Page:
Wales 'can be a global leader' in sustainable livestock farming

Wales can be a global leader in sustainable livestock farming, Hybu Cig Cymru says
Wales can be a global leader in sustainable livestock farming, Hybu Cig Cymru says

Livestock farmers in Wales can be global leaders in sustainability as they have the ability to address both climate change and global food security, according to a red meat industry body.

Hybu Cig Cymru - Meat Promotion Wales (HCC) addressed the Welsh Parliament’s Climate Change, Environment, and Rural Affairs Committee earlier this week.

It outlined the natural advantages which Wales enjoyed for sustainable livestock farming, including optimal conditions for growing grass and plentiful rainwater.

Wales also has the husbandry skills to produce quality meat from marginal land, while also sequestering carbon in the soils and hedgerows, HCC said.

With climate action and ensuring an economic recovery from Covid-19 high on the agenda, the body also highlighted the findings of new research into Welsh farming.

The study, entitled the Welsh Way Vision, looked at how Wales could provide sustainable food sources for parts of the world where water was scarce, and how Welsh farms were working to reduce emissions further.

HCC chief executive Gwyn Howells said Welsh livestock producers had a 'fantastic story' to tell in terms of the country's sustainability credentials.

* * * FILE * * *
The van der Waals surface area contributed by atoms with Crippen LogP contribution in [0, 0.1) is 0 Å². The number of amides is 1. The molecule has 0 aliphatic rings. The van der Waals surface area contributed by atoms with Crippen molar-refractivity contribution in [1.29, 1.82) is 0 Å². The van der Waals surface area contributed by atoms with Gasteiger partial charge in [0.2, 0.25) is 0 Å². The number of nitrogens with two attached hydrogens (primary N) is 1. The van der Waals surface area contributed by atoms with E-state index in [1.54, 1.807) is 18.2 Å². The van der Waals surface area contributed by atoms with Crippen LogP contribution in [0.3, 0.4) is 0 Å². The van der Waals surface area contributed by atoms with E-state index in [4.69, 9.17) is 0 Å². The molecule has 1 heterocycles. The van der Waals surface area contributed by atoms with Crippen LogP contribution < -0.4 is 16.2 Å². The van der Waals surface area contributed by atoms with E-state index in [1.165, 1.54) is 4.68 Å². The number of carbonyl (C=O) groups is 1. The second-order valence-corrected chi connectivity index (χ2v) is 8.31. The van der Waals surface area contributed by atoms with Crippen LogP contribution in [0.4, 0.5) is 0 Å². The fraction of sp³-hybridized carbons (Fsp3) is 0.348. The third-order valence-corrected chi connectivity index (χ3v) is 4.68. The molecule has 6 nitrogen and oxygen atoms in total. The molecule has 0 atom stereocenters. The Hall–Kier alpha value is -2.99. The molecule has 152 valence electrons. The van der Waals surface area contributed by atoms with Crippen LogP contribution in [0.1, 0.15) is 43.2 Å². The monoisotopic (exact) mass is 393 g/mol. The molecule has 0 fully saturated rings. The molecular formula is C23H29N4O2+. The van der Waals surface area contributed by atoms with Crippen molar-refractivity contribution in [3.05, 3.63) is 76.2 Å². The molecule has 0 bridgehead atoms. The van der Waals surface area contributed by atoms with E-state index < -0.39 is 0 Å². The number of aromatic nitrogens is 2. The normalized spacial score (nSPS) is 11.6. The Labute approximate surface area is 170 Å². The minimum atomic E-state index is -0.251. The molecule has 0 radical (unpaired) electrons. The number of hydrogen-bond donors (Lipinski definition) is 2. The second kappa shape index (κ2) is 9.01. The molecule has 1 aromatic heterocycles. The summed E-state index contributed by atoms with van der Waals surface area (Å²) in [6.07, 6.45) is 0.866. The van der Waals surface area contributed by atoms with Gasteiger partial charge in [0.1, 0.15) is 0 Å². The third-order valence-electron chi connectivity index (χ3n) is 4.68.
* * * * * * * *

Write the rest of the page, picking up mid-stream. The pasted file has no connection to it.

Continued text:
“Working with independent researchers from a range of universities, we’ve shown that producing beef and lamb in Wales is far more sustainable than livestock farming in many other areas.

“There’s more we can do, and we’re determined to minimise our emissions and maximise the carbon that we capture in our soils,” he added

"But given the sustainable credentials we have, we can contribute positively to the global food security problem of producing quality food in the most appropriate place without adding to climate change."

Mr Howells said Wales had the 'perfect conditions' for grass growth and a landscape which was largely unsuited for other food production.

"It’s far more damaging to produce it in arid areas such as the Middle East and parts of the Americas," he explained.

"We have both an opportunity and a responsibility to maintain and build a strong sheep and cattle farming sector to produce sustainable food for consumers in Britain and abroad.”